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MG RV8 Owners Tips

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MG RV8 Owners Tips

As the kilometres of our RV8's increase and the cars start to age (the youngest now being at least 25 years old) it is very important to share any information we have about our vehicles. Set out below are a few problems which have started to appear in the UK and no doubt will effect some Australian owners in the future.

As an RV8 owner I am continually searching for and gathering MG RV8 information, which I would now like to share with all fellow RV8 owners.


From the launch of the MG RV8, the V8 Register of the MG Car Club has actively supported the RV8 and has produced a series of helpful service & maintenance notes with spares tips. The series has become very popular with RV8 Enthusiasts in the UK and overseas.

Complete sets of the RV8 Workshop Note Series are available on CD in Word & PDF Formats.

Details of how to obtain copies of the Workshop Volumes, each with a comprehensive index and how to join the V8 Register can be obtained from the V8 Registrar, Victor Smith, at [email protected] or by Fax on +44 208 392 9673

The V8 Register was formed in 1978 by a group of MGBGTV8 Enthusiasts and has become the leading group for MGV8 Enthusiasts. The group includes MGBGTV8's, MGBV8 Conversions, Costello MGBV8's and MG RV8's with over 2800 members in the UK, Australia, New Zealand, Japan, South Africa, and across mainland Europe.

It is a group any MGV8 Enthusiast Should Join !


The following information was kindly supplied by Colin Shea ( RV8 Buyer and Exporter based in Japan ).
Economic and Social costs are the major influence as to why Japanese RV8 Owners send their aging vehicle to auction.
In Japan there is a serious culture attached to using or acquiring anything USED (this is an ancient belief and is still prevenient today ).
For this reason new items such as luxury sports cars, depreciate as much as 40% to 50% of the original value in the first 3 years.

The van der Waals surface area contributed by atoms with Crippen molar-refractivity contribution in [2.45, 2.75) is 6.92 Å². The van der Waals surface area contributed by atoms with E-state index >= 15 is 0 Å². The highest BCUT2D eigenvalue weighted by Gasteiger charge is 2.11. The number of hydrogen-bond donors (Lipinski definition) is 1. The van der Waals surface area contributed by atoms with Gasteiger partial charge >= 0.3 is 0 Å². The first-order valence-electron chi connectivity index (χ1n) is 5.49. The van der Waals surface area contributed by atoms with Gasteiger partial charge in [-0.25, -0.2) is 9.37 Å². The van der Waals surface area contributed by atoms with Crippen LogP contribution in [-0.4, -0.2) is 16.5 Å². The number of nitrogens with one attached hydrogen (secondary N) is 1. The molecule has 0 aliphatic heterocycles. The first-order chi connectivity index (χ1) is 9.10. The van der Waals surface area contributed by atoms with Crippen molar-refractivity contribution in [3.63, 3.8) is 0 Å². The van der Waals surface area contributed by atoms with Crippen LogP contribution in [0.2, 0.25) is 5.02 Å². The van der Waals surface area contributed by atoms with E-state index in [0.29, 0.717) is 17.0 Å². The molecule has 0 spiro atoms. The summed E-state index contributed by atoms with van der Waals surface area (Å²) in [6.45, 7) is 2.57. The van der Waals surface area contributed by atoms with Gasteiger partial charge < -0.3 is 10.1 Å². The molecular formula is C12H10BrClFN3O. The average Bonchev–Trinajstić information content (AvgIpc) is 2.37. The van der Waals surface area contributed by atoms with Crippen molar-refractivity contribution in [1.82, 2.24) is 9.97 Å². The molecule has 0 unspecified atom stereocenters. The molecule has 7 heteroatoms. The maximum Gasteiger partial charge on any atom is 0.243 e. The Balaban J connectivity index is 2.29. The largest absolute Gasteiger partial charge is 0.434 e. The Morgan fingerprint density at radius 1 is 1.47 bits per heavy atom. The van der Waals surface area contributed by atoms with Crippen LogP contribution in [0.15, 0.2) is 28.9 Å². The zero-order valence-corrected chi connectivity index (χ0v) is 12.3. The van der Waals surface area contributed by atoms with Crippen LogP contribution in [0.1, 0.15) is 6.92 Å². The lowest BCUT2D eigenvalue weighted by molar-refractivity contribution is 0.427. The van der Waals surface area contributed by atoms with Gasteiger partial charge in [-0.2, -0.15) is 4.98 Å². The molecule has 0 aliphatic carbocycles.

The other major financial concerns Japanese car owners face are:
ANNUAL ROAD TAX: from 40.000 YEN for ordinary cars up to 70.000 YEN for luxury cars.
SHAKEN RENEWAL : is also major expense which costs around 120.000 YEN and does not include essential repairs or replacement parts. The Shaken Test is every 2 years after the initial 3 years from the purchase date.
PARKING : Is also expensive and a typical monthly fee is between 10.000 YEN and 50.000 YEN.
INSURANCE PREMIUMS : Are around 10.000 YEN a month.
Thus when all these costs are taken into account along with the Japanese culture and the rapid depreciation of motor vehicle it is not surprising Japan currently exports 35,000 vehicles per month through their auction houses.




As we all know the steering on the RV8 is rather heavy particularly when parking or manoeuvring in car parks etc.
Therefore a power steering option has become a popular option.
One of the best options is the EZ Power Steering unit and once installed it blends in beautifully with the interior of the RV8 and almost invisible to the eye and unfamiliar observer.

For familiarisation and fitting instructions attached is the Installation Manual for the MGRV8.

Distributor Clamp Wrench Downloadable Manual
Click Below

The EZ Electric Power Steering unit, for the RV8 is available through Clive Whealey in the UK.
The price £1794 (British Pounds).…less VAT for overseas customers.

Authors Comment: My power steering unit has greatly improved the driving pleasure of my RV8 and well worth the investment.
Some may consider the cost excessive but the benefits far outweigh the cost.



It has been found all Ex-Japanese vehicles have their distributor vacuum advance pipes coming from the side of the plenim chamber.  
This is seriously wrong as it causes constant vacuum to the distributor which inturn causes the timing to be fully advanced all the time.
To correct this the distributor vacuum tube is moved upstream to the nipple on top of the throttle butterfly chamber and the tee piece on the side of the
plenim chamber is then  blocked off with the rubber cap from the butterfly chamber nipple or the Tee piece can be removed completely and the vacuum hose connected directly to the side of the plenim chamber. 
After this conversion (which takes less than 5 minutes) the timing will now only advance when the throttle is opened. 

Note: In some cases the inside of the nipple on top of the pelham chamber maybe blocked. The blockage needs to be cleaned out or drilled out if it is completely blocked.
           Before any drilling probe with a fine piece of wire or a darning needle to clear any blockage. Sometimes the hole may already be there but blocked. Otherwise why would the manufacture place the rubber stopper over the nipple.

Note:  The first time the car is started after this procedure a brief automatic readjustment of the ECU will be noticed but this will then settle down quickly.
           However if the ECU can not readjust to new vacuum advanced setup the timing will need to be reset, usually a few degrees before BTDC.

Click on image to enlarge.

U.K. Specification Setup Yellow circles indicate the correct U.K. setup. The lower circle shows the rubber cap used to block off the t-piece once the advance and retard pipe has been moved up stream to the butterfly chamber. The second circle shows the correct connection for the advance and retard setup.